anger moves her, there is ever sighing through its tones a sound of pity. For there is nothing that we can be rightly angry at in this world, but we must pity also. Every soul that feels much, feels this.
“We think, therefore, that in her pages, radiant as they seem, we can read, without any doubtful interpretation, meanings of sadness. If it were not so, we should be disappointed; for they manifest that genius of a loving humanity, which cannot help but oftentimes be sad. Grace Greenwood, say what persons will, is not what we should call a sprightly writer. Her productions are not mere sprightly flashes, but many-toned utterances of feelings, that lay deep down in the breast, and to which occasions gave nothing but expression.
“Genius, accompanied with strong sensibility, were it not for certain compensations, would be a penalty and not a boon. Such compensation Grace Greenwood has in considerable affluence. One of these is the relief that mental hilarity gives to mental intensity. Strong as her perception is of what is serious in life, it has its counterpoise by her equally strong feeling of what is joyous. The grave and troubled condition of man’s estate we can observe that she reverently appreciates; but we can as well observe that she also detects man’s absurdities and vanities, and heartily she laughs at them. Yet is there no contempt in the laughter, but an affectionate humanity. She has humour most rich and racy—that which springs from keenness of intellect, fullness of imagination, kindliness of temper, and playfulness of spirit.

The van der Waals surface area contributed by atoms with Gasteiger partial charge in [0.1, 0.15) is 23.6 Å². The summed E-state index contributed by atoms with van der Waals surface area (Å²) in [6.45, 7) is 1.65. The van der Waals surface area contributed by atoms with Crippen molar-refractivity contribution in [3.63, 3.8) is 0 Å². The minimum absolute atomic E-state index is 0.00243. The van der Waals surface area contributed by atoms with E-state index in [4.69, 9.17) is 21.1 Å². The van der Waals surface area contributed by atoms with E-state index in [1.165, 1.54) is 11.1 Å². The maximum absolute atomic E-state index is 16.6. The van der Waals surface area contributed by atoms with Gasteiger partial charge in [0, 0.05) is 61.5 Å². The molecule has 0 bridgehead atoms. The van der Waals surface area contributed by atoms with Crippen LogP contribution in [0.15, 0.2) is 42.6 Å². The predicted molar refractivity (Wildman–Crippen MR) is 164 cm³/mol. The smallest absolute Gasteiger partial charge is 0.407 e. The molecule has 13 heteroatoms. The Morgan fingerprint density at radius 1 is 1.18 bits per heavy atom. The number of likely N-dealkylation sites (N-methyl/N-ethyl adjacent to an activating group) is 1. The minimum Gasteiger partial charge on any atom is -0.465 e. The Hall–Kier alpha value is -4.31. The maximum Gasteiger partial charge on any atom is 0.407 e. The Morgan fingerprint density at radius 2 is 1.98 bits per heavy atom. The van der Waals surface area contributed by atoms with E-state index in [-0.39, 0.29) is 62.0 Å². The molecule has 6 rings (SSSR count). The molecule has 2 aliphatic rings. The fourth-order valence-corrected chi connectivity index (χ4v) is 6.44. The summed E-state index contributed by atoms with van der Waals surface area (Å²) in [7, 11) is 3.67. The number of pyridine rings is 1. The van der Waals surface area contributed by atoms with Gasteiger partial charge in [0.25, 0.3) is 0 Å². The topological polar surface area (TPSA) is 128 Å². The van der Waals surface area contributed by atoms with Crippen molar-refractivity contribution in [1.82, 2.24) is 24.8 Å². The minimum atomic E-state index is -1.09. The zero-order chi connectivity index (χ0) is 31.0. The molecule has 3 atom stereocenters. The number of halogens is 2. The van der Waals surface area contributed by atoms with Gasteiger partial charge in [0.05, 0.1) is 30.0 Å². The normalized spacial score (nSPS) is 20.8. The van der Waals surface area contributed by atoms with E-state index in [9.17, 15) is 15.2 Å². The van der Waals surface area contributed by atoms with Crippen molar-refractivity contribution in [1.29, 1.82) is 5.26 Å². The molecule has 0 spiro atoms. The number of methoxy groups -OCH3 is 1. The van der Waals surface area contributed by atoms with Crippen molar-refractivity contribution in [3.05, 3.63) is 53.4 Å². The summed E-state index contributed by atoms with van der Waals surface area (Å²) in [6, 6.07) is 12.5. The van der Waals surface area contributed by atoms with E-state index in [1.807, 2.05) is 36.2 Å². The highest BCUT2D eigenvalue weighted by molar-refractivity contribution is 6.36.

“This remark has its proof and its example in the parodies contained in some of her writings. The imitation is unmistakeable; the fun resistless; and yet, we are so made to feel the beauty of the writers in the burlesque, that while we laugh we admire. And this enjoyment of beauty is another compensation for the painful sensibility of genius, and the only other we shall mention. The language, and the activity of such enjoyment in Grace Greenwood, no one can doubt, who reads her pages with any spirit like her own. Neither can we doubt the sincerity of it and its healthiness. It is no matter of artificial or factitious cultivation; it has grown with her in her native valleys and woodlands; she has listened to its music in the foamings of her native waves and torrents; she has gazed upon its majestic forms in the glory of her native mountains; and she has communed with the boundless spirit of it in that mighty azure dome of matchless purity that rests over her native land.”
A DREAM OF DEATH.
How appropriate, and sadly truthful, is the expression, “The night of the grave!” How the deep shadows of impenetrable mystery hang about the dread portals of eternity; how, in approach-